China’s parliament has ended its annual session by approving a new five-year economic plan, as Premier Li Keqiang says the country will push ahead with economic reforms.
The plan aims to grow the world’s second-largest economy by around 6.5 to 7% a year by 2020.
Measures include cutting high debt, streamlining state-owned enterprises, and reforming financial markets.
China has been facing a period of slower growth and market volatility.
The plan, laid out by Communist Party leaders, received unanimous approval from the rubber-stamp National People’s Congress (NPC).
‘No hard landing’
At his annual press conference later, Mr Li stressed the importance of reforms to economic vitality and added it was “impossible” for him to side with views that the country would not meet economic targets.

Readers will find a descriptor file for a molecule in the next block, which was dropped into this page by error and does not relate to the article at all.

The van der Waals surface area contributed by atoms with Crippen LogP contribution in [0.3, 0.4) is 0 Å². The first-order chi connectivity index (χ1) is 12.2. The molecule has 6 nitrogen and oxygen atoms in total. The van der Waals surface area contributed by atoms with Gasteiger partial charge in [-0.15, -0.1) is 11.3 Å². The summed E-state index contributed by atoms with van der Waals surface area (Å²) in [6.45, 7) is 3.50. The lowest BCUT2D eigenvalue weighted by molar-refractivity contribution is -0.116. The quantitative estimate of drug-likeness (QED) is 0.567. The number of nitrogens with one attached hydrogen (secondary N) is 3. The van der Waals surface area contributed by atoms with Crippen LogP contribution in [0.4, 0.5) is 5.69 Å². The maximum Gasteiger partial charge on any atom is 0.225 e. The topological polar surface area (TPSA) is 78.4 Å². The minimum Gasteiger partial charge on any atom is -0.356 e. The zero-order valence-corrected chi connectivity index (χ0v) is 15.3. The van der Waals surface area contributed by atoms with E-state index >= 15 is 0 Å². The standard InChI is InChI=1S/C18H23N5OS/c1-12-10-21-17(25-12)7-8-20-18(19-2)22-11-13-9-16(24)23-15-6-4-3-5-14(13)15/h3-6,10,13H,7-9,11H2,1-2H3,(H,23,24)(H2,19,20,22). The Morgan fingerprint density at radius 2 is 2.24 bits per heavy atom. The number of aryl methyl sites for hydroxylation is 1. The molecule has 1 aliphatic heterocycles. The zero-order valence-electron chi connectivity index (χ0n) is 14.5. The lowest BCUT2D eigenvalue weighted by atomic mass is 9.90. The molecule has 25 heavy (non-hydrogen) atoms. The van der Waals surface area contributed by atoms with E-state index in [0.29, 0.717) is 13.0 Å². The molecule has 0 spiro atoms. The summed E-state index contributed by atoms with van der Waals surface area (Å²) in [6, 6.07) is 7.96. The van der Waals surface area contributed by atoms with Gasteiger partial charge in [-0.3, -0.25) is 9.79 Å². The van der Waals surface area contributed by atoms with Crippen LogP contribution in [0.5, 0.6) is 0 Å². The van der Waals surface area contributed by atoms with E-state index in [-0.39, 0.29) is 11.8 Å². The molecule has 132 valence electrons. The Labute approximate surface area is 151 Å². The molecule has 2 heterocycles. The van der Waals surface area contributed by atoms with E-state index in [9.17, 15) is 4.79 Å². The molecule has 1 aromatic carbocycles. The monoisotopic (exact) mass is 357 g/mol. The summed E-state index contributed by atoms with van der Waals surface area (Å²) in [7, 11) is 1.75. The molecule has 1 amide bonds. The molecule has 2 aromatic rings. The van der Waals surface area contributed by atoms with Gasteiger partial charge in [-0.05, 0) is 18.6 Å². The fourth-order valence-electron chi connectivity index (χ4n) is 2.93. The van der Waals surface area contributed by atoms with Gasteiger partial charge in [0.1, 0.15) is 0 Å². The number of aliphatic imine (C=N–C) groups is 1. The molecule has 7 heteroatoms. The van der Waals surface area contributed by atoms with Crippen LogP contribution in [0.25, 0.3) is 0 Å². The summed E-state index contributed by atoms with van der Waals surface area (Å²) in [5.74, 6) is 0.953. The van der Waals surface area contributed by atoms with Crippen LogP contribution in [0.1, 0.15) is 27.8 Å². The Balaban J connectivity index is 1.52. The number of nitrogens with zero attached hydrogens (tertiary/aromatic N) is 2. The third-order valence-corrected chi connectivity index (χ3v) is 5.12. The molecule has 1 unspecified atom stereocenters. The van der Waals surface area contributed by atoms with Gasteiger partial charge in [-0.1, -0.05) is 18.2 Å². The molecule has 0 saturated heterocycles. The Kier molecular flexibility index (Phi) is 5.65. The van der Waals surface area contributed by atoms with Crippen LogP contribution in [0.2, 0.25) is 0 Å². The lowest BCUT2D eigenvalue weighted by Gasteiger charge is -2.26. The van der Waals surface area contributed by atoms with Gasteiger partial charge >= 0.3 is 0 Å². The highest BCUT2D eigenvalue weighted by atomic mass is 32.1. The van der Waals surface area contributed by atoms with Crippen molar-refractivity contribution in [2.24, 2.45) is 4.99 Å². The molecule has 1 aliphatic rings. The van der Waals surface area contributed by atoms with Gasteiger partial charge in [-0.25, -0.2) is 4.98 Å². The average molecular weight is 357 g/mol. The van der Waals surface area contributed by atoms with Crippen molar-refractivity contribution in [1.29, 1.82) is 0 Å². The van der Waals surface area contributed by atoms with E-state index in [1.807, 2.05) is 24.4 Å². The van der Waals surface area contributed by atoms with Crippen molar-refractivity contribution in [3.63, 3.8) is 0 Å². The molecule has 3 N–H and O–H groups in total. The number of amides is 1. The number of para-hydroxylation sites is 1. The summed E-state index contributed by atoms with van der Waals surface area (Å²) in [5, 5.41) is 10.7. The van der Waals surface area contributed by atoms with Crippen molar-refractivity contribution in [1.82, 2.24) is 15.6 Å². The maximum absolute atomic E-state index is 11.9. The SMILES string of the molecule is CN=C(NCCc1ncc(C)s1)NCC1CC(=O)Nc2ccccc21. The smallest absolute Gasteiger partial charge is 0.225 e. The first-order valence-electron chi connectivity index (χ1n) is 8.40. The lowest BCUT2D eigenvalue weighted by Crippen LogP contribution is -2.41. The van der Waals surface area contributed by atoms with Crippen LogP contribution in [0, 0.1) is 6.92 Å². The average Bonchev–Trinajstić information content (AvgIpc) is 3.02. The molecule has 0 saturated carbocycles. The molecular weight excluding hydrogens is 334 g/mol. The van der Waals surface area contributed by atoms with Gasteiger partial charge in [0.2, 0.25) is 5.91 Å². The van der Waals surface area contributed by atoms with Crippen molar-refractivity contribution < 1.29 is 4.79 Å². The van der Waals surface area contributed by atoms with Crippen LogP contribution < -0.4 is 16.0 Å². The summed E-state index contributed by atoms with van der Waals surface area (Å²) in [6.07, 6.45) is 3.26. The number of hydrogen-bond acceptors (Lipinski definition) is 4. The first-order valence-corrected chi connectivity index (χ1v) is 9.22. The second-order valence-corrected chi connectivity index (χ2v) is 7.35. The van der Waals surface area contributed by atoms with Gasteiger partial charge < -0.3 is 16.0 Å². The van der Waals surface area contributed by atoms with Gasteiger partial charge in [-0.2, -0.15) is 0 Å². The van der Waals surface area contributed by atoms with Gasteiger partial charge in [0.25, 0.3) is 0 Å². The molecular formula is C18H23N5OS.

He also acknowledged that there would be job losses as state-owned enterprises, particularly in the steel and coal industries, undergo reform, but assured there would be no mass redundancies.
Mr Li said the economy “will not suffer a hard landing, we have full confidence in the bright future of the Chinese economy.”